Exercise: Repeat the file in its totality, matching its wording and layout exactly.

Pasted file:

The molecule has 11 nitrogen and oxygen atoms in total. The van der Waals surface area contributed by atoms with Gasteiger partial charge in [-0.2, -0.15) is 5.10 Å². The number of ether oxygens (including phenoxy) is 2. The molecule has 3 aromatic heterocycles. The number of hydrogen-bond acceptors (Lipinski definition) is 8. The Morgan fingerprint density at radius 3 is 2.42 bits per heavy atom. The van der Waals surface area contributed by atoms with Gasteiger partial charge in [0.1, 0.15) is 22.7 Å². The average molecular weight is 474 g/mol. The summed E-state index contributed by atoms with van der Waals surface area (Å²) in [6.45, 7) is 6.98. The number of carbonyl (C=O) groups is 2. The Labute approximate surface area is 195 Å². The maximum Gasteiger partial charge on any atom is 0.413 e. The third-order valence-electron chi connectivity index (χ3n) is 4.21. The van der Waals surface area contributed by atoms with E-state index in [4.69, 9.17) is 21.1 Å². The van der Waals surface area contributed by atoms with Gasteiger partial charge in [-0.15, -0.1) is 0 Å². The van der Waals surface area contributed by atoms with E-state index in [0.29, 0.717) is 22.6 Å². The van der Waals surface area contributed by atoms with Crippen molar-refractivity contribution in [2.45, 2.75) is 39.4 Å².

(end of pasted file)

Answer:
The molecule has 11 nitrogen and oxygen atoms in total. The van der Waals surface area contributed by atoms with Gasteiger partial charge in [-0.2, -0.15) is 5.10 Å². The number of ether oxygens (including phenoxy) is 2. The molecule has 3 aromatic heterocycles. The number of hydrogen-bond acceptors (Lipinski definition) is 8. The Morgan fingerprint density at radius 3 is 2.42 bits per heavy atom. The van der Waals surface area contributed by atoms with Gasteiger partial charge in [0.1, 0.15) is 22.7 Å². The average molecular weight is 474 g/mol. The summed E-state index contributed by atoms with van der Waals surface area (Å²) in [6.45, 7) is 6.98. The number of carbonyl (C=O) groups is 2. The Labute approximate surface area is 195 Å². The maximum Gasteiger partial charge on any atom is 0.413 e. The third-order valence-electron chi connectivity index (χ3n) is 4.21. The van der Waals surface area contributed by atoms with E-state index in [4.69, 9.17) is 21.1 Å². The van der Waals surface area contributed by atoms with Gasteiger partial charge in [-0.15, -0.1) is 0 Å². The van der Waals surface area contributed by atoms with E-state index in [0.29, 0.717) is 22.6 Å². The van der Waals surface area contributed by atoms with Crippen molar-refractivity contribution in [2.45, 2.75) is 39.4 Å².